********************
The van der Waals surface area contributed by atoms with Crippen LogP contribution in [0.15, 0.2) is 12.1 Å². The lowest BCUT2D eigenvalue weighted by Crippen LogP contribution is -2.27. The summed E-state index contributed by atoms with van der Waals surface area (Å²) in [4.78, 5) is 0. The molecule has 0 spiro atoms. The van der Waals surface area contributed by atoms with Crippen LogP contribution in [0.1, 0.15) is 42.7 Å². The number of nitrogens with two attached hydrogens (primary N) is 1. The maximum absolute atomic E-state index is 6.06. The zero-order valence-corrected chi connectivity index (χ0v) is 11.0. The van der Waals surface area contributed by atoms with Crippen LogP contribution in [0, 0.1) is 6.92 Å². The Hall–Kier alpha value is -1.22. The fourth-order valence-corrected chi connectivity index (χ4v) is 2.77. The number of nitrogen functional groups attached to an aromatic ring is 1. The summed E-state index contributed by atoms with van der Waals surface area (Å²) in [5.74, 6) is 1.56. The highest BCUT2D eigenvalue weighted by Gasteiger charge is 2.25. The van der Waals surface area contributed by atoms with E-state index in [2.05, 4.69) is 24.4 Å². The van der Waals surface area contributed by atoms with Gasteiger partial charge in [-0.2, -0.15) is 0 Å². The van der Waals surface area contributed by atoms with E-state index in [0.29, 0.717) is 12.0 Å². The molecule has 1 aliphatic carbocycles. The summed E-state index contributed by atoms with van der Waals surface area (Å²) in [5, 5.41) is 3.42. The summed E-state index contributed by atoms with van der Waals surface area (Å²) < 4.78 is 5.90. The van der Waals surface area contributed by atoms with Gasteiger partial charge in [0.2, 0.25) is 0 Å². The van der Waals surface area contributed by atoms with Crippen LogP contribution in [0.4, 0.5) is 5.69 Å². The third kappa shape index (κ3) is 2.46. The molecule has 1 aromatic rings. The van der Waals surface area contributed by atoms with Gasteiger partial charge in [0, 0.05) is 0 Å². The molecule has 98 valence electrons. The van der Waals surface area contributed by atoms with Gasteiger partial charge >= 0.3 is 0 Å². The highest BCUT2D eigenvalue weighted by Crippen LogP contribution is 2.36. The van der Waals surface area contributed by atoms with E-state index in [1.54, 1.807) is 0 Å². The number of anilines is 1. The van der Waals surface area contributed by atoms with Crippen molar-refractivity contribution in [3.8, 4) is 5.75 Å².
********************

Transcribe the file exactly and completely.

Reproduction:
The van der Waals surface area contributed by atoms with Crippen LogP contribution in [0.15, 0.2) is 12.1 Å². The lowest BCUT2D eigenvalue weighted by Crippen LogP contribution is -2.27. The summed E-state index contributed by atoms with van der Waals surface area (Å²) in [4.78, 5) is 0. The molecule has 0 spiro atoms. The van der Waals surface area contributed by atoms with Crippen LogP contribution in [0.1, 0.15) is 42.7 Å². The number of nitrogens with two attached hydrogens (primary N) is 1. The maximum absolute atomic E-state index is 6.06. The zero-order valence-corrected chi connectivity index (χ0v) is 11.0. The van der Waals surface area contributed by atoms with Crippen LogP contribution in [0, 0.1) is 6.92 Å². The Hall–Kier alpha value is -1.22. The fourth-order valence-corrected chi connectivity index (χ4v) is 2.77. The number of nitrogen functional groups attached to an aromatic ring is 1. The summed E-state index contributed by atoms with van der Waals surface area (Å²) in [5.74, 6) is 1.56. The highest BCUT2D eigenvalue weighted by Gasteiger charge is 2.25. The van der Waals surface area contributed by atoms with E-state index in [2.05, 4.69) is 24.4 Å². The van der Waals surface area contributed by atoms with Gasteiger partial charge in [-0.2, -0.15) is 0 Å². The van der Waals surface area contributed by atoms with E-state index in [0.29, 0.717) is 12.0 Å². The molecule has 1 aliphatic carbocycles. The summed E-state index contributed by atoms with van der Waals surface area (Å²) in [5, 5.41) is 3.42. The summed E-state index contributed by atoms with van der Waals surface area (Å²) < 4.78 is 5.90. The van der Waals surface area contributed by atoms with Gasteiger partial charge in [0.2, 0.25) is 0 Å². The van der Waals surface area contributed by atoms with Crippen LogP contribution in [0.4, 0.5) is 5.69 Å². The third kappa shape index (κ3) is 2.46. The molecule has 1 aromatic rings. The van der Waals surface area contributed by atoms with Gasteiger partial charge in [0, 0.05) is 0 Å². The molecule has 98 valence electrons. The van der Waals surface area contributed by atoms with Gasteiger partial charge >= 0.3 is 0 Å². The highest BCUT2D eigenvalue weighted by Crippen LogP contribution is 2.36. The van der Waals surface area contributed by atoms with E-state index in [1.54, 1.807) is 0 Å². The number of anilines is 1. The van der Waals surface area contributed by atoms with Crippen molar-refractivity contribution in [3.8, 4) is 5.75 Å².